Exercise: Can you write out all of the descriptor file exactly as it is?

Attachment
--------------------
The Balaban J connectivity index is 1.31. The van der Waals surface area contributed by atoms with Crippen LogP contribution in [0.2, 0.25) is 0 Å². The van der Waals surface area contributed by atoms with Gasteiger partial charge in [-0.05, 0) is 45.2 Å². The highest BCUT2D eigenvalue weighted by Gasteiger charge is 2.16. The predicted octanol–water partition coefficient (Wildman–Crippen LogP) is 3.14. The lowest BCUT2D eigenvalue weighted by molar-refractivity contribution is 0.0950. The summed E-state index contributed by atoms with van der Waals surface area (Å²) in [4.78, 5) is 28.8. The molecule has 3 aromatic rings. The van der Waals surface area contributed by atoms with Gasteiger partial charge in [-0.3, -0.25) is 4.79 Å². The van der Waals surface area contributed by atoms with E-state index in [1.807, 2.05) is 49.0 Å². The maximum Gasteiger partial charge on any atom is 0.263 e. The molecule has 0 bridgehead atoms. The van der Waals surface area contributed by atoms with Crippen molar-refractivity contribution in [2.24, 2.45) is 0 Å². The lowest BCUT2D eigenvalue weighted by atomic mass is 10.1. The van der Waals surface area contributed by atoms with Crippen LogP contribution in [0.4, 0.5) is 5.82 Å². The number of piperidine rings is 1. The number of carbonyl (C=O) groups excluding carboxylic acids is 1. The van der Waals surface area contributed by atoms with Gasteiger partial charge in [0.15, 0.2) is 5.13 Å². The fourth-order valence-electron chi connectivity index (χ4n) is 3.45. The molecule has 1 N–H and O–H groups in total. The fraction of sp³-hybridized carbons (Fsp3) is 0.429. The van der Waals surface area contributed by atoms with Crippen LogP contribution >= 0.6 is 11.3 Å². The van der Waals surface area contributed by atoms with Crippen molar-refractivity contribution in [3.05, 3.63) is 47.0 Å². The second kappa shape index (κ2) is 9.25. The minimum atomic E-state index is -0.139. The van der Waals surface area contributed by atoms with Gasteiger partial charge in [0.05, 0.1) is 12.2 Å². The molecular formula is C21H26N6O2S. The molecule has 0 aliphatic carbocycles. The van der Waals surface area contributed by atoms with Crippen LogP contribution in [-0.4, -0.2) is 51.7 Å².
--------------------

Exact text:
The Balaban J connectivity index is 1.31. The van der Waals surface area contributed by atoms with Crippen LogP contribution in [0.2, 0.25) is 0 Å². The van der Waals surface area contributed by atoms with Gasteiger partial charge in [-0.05, 0) is 45.2 Å². The highest BCUT2D eigenvalue weighted by Gasteiger charge is 2.16. The predicted octanol–water partition coefficient (Wildman–Crippen LogP) is 3.14. The lowest BCUT2D eigenvalue weighted by molar-refractivity contribution is 0.0950. The summed E-state index contributed by atoms with van der Waals surface area (Å²) in [4.78, 5) is 28.8. The molecule has 3 aromatic rings. The van der Waals surface area contributed by atoms with Gasteiger partial charge in [-0.3, -0.25) is 4.79 Å². The van der Waals surface area contributed by atoms with E-state index in [1.807, 2.05) is 49.0 Å². The maximum Gasteiger partial charge on any atom is 0.263 e. The molecule has 0 bridgehead atoms. The van der Waals surface area contributed by atoms with Crippen molar-refractivity contribution in [2.24, 2.45) is 0 Å². The lowest BCUT2D eigenvalue weighted by atomic mass is 10.1. The van der Waals surface area contributed by atoms with Crippen LogP contribution in [0.4, 0.5) is 5.82 Å². The number of piperidine rings is 1. The number of carbonyl (C=O) groups excluding carboxylic acids is 1. The van der Waals surface area contributed by atoms with Gasteiger partial charge in [0.15, 0.2) is 5.13 Å². The fourth-order valence-electron chi connectivity index (χ4n) is 3.45. The molecule has 1 N–H and O–H groups in total. The fraction of sp³-hybridized carbons (Fsp3) is 0.429. The van der Waals surface area contributed by atoms with Crippen LogP contribution >= 0.6 is 11.3 Å². The van der Waals surface area contributed by atoms with Crippen molar-refractivity contribution in [3.05, 3.63) is 47.0 Å². The second kappa shape index (κ2) is 9.25. The minimum atomic E-state index is -0.139. The van der Waals surface area contributed by atoms with Gasteiger partial charge in [0.05, 0.1) is 12.2 Å². The molecular formula is C21H26N6O2S. The molecule has 0 aliphatic carbocycles. The van der Waals surface area contributed by atoms with Crippen LogP contribution in [-0.4, -0.2) is 51.7 Å².